Upgrade time, keep my X-Fi or use on board?

Sorry for another of these threads everyone.

Based on what I've read so far, I'm leaning toward using the onboard sound I will be getting with this MoBo when I buy the parts I'm upgrading to this week.

But I have an X-Fi XtremeGamer Fatality Pro currently sitting around (I stopped using it when creative started having driver issues in Vista).

I use this machine for gaming, as a source for my 42" Plasma and to the audio reciever, I rarely listen to music on headphones or speakers unless I'm doing it while gaming.

The bottom line is, am I better off ditching my X-Fi and using on board? I paid good money at the time for the X-Fi card, and if it is still worth using, I'd like to use it, but if it really isn't worth it...*shrug*

Thanks for the help all!
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  1. I would assume you are using optical out to the receiver which basically makes the question mute. There would be no processing being done by either, imo, all the work being done by the receiver.
  2. Technically I'm currently using the Coax out as my current does not have an optical.

    However, I meant in general. I was trying to convey that I'm not an audiophile, though I still appreciate good sound. And am really looking to know if it is worth using my X-Fi now or not.

    To put into perspective, I will game with this machine, MUCH more than use it as a source on my Reciever. I just wanted people to know I will be occationally using it as a reciever source as well.

  3. Best way to tell is test it yourself see what sounds better the motherboard you are getting is an awesome motherboard and the onboard sound will be decent but your x-fi will still have the upper hand in games for its ability to process EAX through hardware where as the onboard will do it via software. You will also gain 2 or 3 fps by using the x-fi test it out see what you like better is the best way to figure this out.
  4. Stick with the X-Fi.
    Your motherboard's onboard codec does not have DDL or DTS Connect functionality enabled.
    As such, you will be limited to Stereo LPCM output through TOSLINK while gaming.
    At least with the X-Fi you have the possibility to pay an additional fee to enable DDL and DTS Connect, which will enable full 5.1 surround for your gaming.

    You already have it and it has a better DAC than the onboard, might as well use it..
  5. Use onboard! Mail me your crappy X-Fi so I can properly dispose of it.
  6. I have the same card. The other week I ran out of PCI slots and decided to just take out the sound card to plug something else in it. I had to put the card back in b/c after a little while of using the onboard it just sounded horrible. I also don't have any driver issues with windows 7. I run in audio creation mode with bit matched playback.
  7. Wow, so the X-Fi really is that much better huh?

    Only one more question. I didn't get the version with all the front panel connectors, and the external ports on the card itself doesn't have your typical optical/coax digital audio connection.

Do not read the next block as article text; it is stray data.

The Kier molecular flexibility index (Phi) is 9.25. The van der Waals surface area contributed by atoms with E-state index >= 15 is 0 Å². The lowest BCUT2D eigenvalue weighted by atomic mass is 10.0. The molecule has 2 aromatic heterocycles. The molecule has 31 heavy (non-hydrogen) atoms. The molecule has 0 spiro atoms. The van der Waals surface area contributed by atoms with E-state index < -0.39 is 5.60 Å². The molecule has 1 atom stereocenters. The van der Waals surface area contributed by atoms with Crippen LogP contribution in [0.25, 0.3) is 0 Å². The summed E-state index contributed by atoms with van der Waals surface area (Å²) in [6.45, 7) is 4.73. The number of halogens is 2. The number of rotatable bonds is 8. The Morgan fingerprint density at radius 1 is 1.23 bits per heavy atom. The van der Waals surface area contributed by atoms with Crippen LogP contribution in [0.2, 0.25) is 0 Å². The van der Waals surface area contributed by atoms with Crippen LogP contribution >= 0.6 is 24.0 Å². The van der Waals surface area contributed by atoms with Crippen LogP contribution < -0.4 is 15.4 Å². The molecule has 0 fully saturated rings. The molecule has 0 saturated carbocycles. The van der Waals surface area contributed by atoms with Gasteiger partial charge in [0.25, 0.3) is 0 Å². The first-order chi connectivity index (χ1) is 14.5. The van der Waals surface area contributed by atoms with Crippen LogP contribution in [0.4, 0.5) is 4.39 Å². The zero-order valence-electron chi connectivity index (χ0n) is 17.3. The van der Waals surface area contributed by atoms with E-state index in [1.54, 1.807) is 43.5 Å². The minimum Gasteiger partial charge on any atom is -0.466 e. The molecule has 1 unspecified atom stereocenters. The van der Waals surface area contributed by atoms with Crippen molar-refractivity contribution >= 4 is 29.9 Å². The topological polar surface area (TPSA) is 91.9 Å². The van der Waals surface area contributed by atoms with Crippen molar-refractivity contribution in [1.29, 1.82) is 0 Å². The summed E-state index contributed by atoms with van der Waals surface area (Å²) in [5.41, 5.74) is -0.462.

I know I'm supposed to use the S/PDIF port, but with it being a small jack, how would I physically connect it to my Home Theater system?

    Looks like you guys have me leaning the other way. Thanks for the help!

    EDIT: Also, this is a PCI X-Fi Card, NOT PCIe. Does that matter?

    EDIT2: Nevermind about how to connect it, did some looking around on Creative's site and found this. Though I'd still like to know if this being a PCI instead of PCIe makes a big difference. Thanks!
  8. Lan said:
    ...EDIT: Also, this is a PCI X-Fi Card, NOT PCIe. Does that matter?...

    No. The HDMI HDaudio specification, for example, calls for about 37Mbits bandwidth. PCI is big overkill already with its minimum of 133 Mbytes.
  9. Thanks all for everything. Everywhere I'm seeing that Digital I/O Module (so I can plug my X-Fi into my HT reciever) is out of stock or on back order. Is there any way to still get one without buying a whole new card?

    That by itself may force me to use the on board sound. :(
  10. Cables to Go makes a cheap converter. Here's one at Amazon.com.
  11. Petrofsky said:
    No. The HDMI HDaudio specification, for example, calls for about 37Mbits bandwidth. PCI is big overkill already with its minimum of 133 Mbytes.

    You are confusing CPU to device communications bandwidth with a cable interface standard. It's apples and oranges. They are not comparable.
  12. I'm not sure I'm confusing anything. However the audio is being conveyed, it will require a certain minimum rate of information transfer. The highest rate of data per second demanded by digital audio falls far below the rate at which even the most primitive PCI board can move data. Please enlighten us on the proper way of viewing the the reason that PCI is just as good as PCIe for a sound card.
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